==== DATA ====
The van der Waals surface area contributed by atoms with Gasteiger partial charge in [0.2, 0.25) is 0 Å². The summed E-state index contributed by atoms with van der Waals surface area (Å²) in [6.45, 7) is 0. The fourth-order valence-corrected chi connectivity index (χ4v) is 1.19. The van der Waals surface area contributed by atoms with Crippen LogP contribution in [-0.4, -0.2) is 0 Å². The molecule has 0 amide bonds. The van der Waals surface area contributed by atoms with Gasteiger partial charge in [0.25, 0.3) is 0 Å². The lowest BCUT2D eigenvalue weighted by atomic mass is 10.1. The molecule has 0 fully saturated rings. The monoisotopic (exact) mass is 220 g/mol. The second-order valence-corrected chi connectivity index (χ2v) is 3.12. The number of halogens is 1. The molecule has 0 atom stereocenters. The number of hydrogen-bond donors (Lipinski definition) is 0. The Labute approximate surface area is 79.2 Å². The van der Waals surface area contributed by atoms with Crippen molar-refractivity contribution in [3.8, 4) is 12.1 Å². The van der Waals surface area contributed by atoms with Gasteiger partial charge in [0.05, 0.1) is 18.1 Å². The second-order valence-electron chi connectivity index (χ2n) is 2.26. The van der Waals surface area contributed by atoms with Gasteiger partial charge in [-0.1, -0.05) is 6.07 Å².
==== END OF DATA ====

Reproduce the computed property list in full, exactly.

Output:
The van der Waals surface area contributed by atoms with Gasteiger partial charge in [0.2, 0.25) is 0 Å². The summed E-state index contributed by atoms with van der Waals surface area (Å²) in [6.45, 7) is 0. The fourth-order valence-corrected chi connectivity index (χ4v) is 1.19. The van der Waals surface area contributed by atoms with Crippen LogP contribution in [-0.4, -0.2) is 0 Å². The molecule has 0 amide bonds. The van der Waals surface area contributed by atoms with Gasteiger partial charge in [0.25, 0.3) is 0 Å². The lowest BCUT2D eigenvalue weighted by atomic mass is 10.1. The molecule has 0 fully saturated rings. The monoisotopic (exact) mass is 220 g/mol. The second-order valence-corrected chi connectivity index (χ2v) is 3.12. The number of halogens is 1. The molecule has 0 atom stereocenters. The number of hydrogen-bond donors (Lipinski definition) is 0. The Labute approximate surface area is 79.2 Å². The van der Waals surface area contributed by atoms with Crippen molar-refractivity contribution in [3.8, 4) is 12.1 Å². The van der Waals surface area contributed by atoms with Gasteiger partial charge in [0.05, 0.1) is 18.1 Å². The second-order valence-electron chi connectivity index (χ2n) is 2.26. The van der Waals surface area contributed by atoms with Gasteiger partial charge in [-0.1, -0.05) is 6.07 Å².